This past Thursday marked my second day attending the PFTA school. Wahoo! The teacher, Mark, got right down to business, jumping into the “Green section” which is all about program design for clients. I was ready to learn how to take someone from couch potato to Arnold! But when Mark started using the proper names for muscles (rectus abdominis? Huh? Dominos? We get pizza in this class?), I knew I had a lot to learn.
I was never the girl in the gym who spent an hour and a half walking from machine to machine, or doing free weights while standing in front of the mirror grunting (were you?). I was the girl who walked in, jumped on the dreadmill for thirty minutes (like that? dreadmill?) and maybe, on a good day, did some crunches afterward. I know three or four machines, and when I say I know them, I mean I know how to make them work, not necessarily which muscles they are working–two very different things. But that’s okay. That’s why I’m taking these classes: to learn my biceps from my triceps, and my head from my toes.
One of the first things I’m responsible for knowing is just that–the proper names and locations of different muscles and muscle groups, and how to engage them. The first big eye opener for me? There’s no such thing as upper and lower abs! Gah! A myth debunked. Your six pack, the rectus abdominis (not Dominos pizza, bummer) is one long muscle. This means that on my good days after the dreadmill, I wasn’t working my lower abs by doing crunches with my legs lifted off the floor. I was engaging the whole shebang. The whole party. The No Ab Left Behind Act. It turns out there’s actually no way to target just one part of a muscle. Interesting, right?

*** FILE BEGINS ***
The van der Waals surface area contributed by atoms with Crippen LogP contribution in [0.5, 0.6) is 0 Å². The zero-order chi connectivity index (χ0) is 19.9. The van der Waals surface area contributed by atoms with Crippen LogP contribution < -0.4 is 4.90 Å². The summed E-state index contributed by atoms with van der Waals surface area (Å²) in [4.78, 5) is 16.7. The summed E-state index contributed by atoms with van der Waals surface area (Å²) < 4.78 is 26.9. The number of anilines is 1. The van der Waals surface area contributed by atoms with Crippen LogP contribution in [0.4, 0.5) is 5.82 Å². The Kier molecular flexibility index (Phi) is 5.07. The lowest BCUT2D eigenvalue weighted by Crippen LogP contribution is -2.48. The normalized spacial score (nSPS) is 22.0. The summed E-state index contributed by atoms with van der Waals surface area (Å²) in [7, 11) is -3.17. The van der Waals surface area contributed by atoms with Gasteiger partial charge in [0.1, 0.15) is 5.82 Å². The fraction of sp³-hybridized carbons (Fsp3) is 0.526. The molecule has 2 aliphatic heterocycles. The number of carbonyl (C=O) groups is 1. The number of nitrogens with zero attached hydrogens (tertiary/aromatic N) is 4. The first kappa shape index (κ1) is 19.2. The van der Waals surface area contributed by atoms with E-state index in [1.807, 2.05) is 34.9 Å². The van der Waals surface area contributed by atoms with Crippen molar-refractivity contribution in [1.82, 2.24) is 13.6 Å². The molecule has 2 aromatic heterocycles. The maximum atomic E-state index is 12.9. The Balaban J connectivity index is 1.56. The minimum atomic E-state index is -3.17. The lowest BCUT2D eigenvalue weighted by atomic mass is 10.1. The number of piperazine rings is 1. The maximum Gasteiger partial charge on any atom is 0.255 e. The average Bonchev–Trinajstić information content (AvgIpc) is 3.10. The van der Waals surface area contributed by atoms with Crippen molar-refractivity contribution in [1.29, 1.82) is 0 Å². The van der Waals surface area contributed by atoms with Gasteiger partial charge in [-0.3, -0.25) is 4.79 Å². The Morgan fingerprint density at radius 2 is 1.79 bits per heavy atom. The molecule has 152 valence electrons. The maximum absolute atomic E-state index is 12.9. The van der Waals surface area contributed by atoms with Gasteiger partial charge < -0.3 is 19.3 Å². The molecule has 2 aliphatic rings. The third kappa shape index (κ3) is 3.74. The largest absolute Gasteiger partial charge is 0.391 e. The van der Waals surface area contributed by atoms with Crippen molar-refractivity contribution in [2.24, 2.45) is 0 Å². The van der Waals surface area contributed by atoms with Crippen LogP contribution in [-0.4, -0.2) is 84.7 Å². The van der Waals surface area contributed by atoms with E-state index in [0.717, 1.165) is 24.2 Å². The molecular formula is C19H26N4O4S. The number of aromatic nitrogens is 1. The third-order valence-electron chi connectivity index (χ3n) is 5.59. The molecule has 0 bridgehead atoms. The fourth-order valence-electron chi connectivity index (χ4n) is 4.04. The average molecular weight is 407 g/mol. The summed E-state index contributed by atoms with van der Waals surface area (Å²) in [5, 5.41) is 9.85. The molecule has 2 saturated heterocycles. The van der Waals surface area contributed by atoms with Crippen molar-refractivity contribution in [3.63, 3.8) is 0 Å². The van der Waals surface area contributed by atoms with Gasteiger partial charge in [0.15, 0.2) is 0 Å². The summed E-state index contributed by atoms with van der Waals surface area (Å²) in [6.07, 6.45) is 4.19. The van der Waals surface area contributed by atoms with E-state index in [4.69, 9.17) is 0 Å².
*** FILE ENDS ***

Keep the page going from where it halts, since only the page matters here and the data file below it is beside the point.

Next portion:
When I was working my lower abs, I also working supporting muscles that I never even thought about–the hip flexors; a group of three muscles right in the pelvis area. Things like scissor kicks and leg raises are focusing on those muscles.
If I play my cards right, one day I’ll be walking on the beach (I almost never walk on the beach) and hear “Dude, sweet hip flexors, man,” and I’ll say, “Thanks dude, I workout.” Heh. Didn’t you always want to say that?